A Look at Disruptive MilSatCom and the Hurdles of Getting Advanced Capability to the Battlefield
“We got to simplify the network – intelligence is in the networking, not in the battlefield.” – Jim Sawall, ALL.SPACE.
By Anne Wainscott-Sargent
27 March, 2023
WASHINGTON – Commanders in today’s battlefield environment need simplification and intelligent networking, said a retired 20-year expert on U.S. Army satcom requirements now leading U.S. Department of Defense (DoD) business development for UK-based smart terminal provider ALL.SPACE.
“We’ve got more and more equipment to get out in the field and we’ve got less trained soldiers. We got to simplify the network – intelligence is in the networking, not in the battlefield,” said Jim Sawall, speaking on a SATELLITE 2023 panel looking at disruptive MilSatCom systems.
The panel was packed with innovators from Fairwinds Technologies, NIC-4 (now branded Network Innovations U.S.), Kythera Space Solutions and Mercury Systems, who laid out the challenges of getting capability fielded in today’s complex military structure.
Dave Meadows, a four-decade satellite veteran, has built a career rapidly deployable connectivity solutions at Network Innovations U.S. He said a key trend is making use of commercial satcom and MilSatCom to create a hybrid architecture.
The government, he added, recognises the “abundance and diversity” of orbits, waveforms and frequency bands being introduced by commercial satcom players, but “it comes at a cost and that cost is complexity.”
He quoted retired U.S. Army Col. Gordon Ray Roberts who said earlier in the week that operators at the tactical edge “don’t have Ph.Ds. or wear lab coats.”
To avoid a commercial tech falling into the DoD’s “Valley of Death,” where research gets to a certain level and then dies, it’s important to start off with a simple set of requirements and objectives,” said Meadows, who is currently building a satellite communication service provider registry (SPR) prototype, to provide a structured catalog of commercial and military SATCOM services that can be allocated to fulfill DoD SATCOMM mission requirements.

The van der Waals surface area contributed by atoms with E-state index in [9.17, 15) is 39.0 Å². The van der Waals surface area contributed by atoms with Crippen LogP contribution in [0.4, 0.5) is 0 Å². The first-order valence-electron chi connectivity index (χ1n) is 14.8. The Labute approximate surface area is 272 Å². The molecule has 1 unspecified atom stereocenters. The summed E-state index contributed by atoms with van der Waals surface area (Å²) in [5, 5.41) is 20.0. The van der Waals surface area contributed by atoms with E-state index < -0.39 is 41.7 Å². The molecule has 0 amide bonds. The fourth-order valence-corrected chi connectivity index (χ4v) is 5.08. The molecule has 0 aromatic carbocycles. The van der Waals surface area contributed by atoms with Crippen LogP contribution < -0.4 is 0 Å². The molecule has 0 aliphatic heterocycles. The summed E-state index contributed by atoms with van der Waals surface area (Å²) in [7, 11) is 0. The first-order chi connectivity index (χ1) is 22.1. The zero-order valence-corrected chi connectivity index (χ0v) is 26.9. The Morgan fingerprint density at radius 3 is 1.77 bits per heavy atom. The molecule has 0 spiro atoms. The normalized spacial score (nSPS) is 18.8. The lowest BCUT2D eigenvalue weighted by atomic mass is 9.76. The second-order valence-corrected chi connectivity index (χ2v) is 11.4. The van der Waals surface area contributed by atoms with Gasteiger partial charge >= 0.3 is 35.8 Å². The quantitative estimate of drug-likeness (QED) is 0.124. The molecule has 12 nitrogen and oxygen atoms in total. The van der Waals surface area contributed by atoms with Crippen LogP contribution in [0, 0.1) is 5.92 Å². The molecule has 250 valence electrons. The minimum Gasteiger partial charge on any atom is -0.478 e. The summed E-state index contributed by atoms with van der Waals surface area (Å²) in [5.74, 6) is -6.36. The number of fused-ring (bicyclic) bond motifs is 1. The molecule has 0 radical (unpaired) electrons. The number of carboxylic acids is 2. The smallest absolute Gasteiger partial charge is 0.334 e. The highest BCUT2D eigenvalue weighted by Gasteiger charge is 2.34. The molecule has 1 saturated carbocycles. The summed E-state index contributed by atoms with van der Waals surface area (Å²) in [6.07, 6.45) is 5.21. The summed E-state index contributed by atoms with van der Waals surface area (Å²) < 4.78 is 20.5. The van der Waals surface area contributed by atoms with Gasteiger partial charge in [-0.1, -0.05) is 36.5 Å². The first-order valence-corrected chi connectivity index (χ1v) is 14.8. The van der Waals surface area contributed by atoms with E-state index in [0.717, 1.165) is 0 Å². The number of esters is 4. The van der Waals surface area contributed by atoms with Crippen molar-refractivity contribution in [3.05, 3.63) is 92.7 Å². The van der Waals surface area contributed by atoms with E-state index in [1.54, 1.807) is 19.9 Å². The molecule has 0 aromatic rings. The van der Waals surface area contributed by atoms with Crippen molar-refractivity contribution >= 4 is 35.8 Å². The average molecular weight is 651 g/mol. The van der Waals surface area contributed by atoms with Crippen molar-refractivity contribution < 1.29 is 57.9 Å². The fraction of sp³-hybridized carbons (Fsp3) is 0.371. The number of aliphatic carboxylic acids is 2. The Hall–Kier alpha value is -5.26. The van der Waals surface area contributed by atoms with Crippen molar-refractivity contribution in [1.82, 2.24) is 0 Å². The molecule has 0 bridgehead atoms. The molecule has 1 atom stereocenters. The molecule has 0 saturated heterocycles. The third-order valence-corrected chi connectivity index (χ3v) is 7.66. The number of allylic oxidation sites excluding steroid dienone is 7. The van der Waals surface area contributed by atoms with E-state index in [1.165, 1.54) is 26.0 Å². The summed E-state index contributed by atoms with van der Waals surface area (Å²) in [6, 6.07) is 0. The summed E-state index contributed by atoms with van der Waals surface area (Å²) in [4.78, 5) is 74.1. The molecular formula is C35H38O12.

Sawall of ALL.SPACE noted that Col. Shane Taylor, who leads the Army’s Tactical Network program, has a means of taking R&D and folding it into a program of record to mature the technology and then move it over to PDM SATCOM for procurement and fielding.
“The Army is working to get technology into the hands of soldiers,” said Sawall, noting that satcom champions in the U.S. Navy are pushing for that integration from one place “to take these technologies and move them right onto a ship.”
“It’s moving the right way. The problem is we have these people rotate out and when the new person comes in, we lose momentum.”
The DoD embraces an Agile software acquisition pathway that emphasises rapid delivery and user engagement. However, two ways to destroy Agile progress, said Meadows, is to start and then stop promising programs. This occurs when key tech champions within the services rotate to another role before they can complete strategic projects. Another challenge is that once technology is developed it must have a contract behind it. “If I can’t get a contract for three years, it’s obsolete,” he said.
“How about disruptive acquisition?” asked Todd Cress, director of business development at Kythera Space Solutions, summarizing the group’s frustration with a play on the panel’s disruptive tech focus.
Timothy Hillner, CTO and co-founder of Fairwinds Technologies, noted that DoD customers can’t replace their satcom all at once, so it’s important to leverage existing technologies on the path to digital transformation. For instance, the DoD has multiple GEO-only systems that it will continue to use as well as electronically pointed antennas and commercial and DoD-deployed modems that use their own waveforms and protocols.